One ton of elephant ivory to be destroyed in Central Park

Wednesday, 12 July, 2017
Washington, DC

WHAT:      The New York State Department of Environmental Conservation (DEC) will destroy more than one ton [update: nearly two tons] of illegal ivory confiscated through state enforcement efforts. The ivory tusks, trinkets, statues, jewelry and other decorative items will be crushed in Central Park while the public gathers to watch, sending a clear message that the state will not tolerate wildlife crime that threatens to wipe out Africa’s dwindling elephant population

WHEN:     Thursday, August 3, 2017, 10:30 a.m., Media Check-in begins at 9:30 a.m.

WHERE:   Central Park, New York City (between Sheep Meadow and Naumberg Bandshell:

WHO:        The event is being organized by New York State’s Department of Environmental Conservation (DEC), the International Fund for Animal Welfare (IFAW), Wildlife Conservation Society (WCS) and a coalition of other wildlife conservation groups, with support from Tiffany & Co.

Partnering organizations include some of the world’s most prominent wildlife conservation NGOs:

  • African Wildlife Foundation
  • Association of Zoos and Aquariums
  • The Humane Society of the United States
  • Natural Resources Defense Council
  • Save Animals Facing Extinction
  • United States Wildlife Trafficking Alliance
  • WildAid

WHY:         The United States remains one of the largest consumers of ivory products in the world, creating significant demand. As the ivory is crushed during this symbolic event, so must the demand from the U.S. and other consumer countries be crushed, in order to stop the killing. The purpose of this event is to draw wide-scale attention to the plight of elephants.

IMAGES:   Confiscated ivory that will be crushed.  CREDIT: NYDEC

BACKGROUND: African elephant populations have declined 60 percent since the FWS listed them as Threatened in 1978. The steep decline is largely a result of habitat loss, poaching, commercial exploitation, trophy hunting, human-elephant conflict, regional conflict and instability, and climate change. Between 2005 and 2014, trophy hunters imported parts of 4,600 African elephants to the U.S.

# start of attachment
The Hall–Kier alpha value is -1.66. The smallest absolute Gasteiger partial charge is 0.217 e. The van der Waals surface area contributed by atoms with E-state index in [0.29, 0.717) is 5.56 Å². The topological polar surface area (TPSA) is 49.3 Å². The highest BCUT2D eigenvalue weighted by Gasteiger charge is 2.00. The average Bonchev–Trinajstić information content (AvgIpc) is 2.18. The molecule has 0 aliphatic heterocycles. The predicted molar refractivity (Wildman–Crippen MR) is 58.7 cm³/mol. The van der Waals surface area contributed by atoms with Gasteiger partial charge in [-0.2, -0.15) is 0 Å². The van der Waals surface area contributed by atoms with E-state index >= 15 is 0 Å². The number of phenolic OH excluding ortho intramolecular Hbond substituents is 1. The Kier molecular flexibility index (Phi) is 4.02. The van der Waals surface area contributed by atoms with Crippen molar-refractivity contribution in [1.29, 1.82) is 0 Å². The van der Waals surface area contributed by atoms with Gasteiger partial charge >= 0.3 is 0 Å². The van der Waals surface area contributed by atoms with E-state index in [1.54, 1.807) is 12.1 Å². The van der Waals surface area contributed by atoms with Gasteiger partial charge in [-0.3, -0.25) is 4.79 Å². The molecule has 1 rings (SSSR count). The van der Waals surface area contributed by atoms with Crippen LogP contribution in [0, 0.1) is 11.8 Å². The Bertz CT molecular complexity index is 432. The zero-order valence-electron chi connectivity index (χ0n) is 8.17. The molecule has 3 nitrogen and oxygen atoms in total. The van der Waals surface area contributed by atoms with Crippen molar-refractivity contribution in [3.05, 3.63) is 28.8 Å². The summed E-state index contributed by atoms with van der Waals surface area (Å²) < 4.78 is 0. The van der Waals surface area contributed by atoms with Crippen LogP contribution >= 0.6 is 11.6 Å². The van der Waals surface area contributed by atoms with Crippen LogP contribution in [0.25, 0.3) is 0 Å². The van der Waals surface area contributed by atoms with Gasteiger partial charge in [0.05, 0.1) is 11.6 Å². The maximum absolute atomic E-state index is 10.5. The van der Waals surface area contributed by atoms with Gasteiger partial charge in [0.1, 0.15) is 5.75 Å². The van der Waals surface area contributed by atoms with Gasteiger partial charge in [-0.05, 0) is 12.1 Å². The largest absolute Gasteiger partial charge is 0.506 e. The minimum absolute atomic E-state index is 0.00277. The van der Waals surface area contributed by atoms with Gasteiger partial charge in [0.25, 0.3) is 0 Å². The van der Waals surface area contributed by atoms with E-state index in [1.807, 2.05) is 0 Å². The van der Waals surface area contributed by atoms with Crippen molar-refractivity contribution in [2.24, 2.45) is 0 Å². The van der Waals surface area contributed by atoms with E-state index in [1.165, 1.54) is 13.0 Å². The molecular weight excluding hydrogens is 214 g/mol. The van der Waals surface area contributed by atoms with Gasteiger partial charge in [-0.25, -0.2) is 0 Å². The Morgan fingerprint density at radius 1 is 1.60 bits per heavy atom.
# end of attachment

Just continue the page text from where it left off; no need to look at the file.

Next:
Last year, IFAW released Killing For Trophies: An Analysis of Global Trophy Hunting Trade, an in-depth report which provided a comprehensive look at the scope and scale of the trophy hunting industry worldwide. The report found that between 2004 and 2014, over 10,000 elephant trophies were legally traded.

The crush comes as federal and state initiatives are underway to curtail the ivory and other wildlife trade in the U.S. IFAW has played a critical role in passing bans in the top three states for illegal wildlife trade – New York, California and Hawaii – in addition to New Jersey, and continues to forge ahead fighting for stronger protections for wildlife everywhere.

CONTACT: Matt Sutton, The Rosen Group
(w) 212.255.8478, (m) 915.227.5680

About IFAW (The International Fund for Animal Welfare)

Founded in 1969, IFAW rescues and protects animals around the world. With projects in more than 40 countries, IFAW rescues individual animals, works to prevent cruelty to animals, and advocates for the protection of wildlife and habitats. For more information, visit Follow us on Facebook/IFAW and Twitter @action

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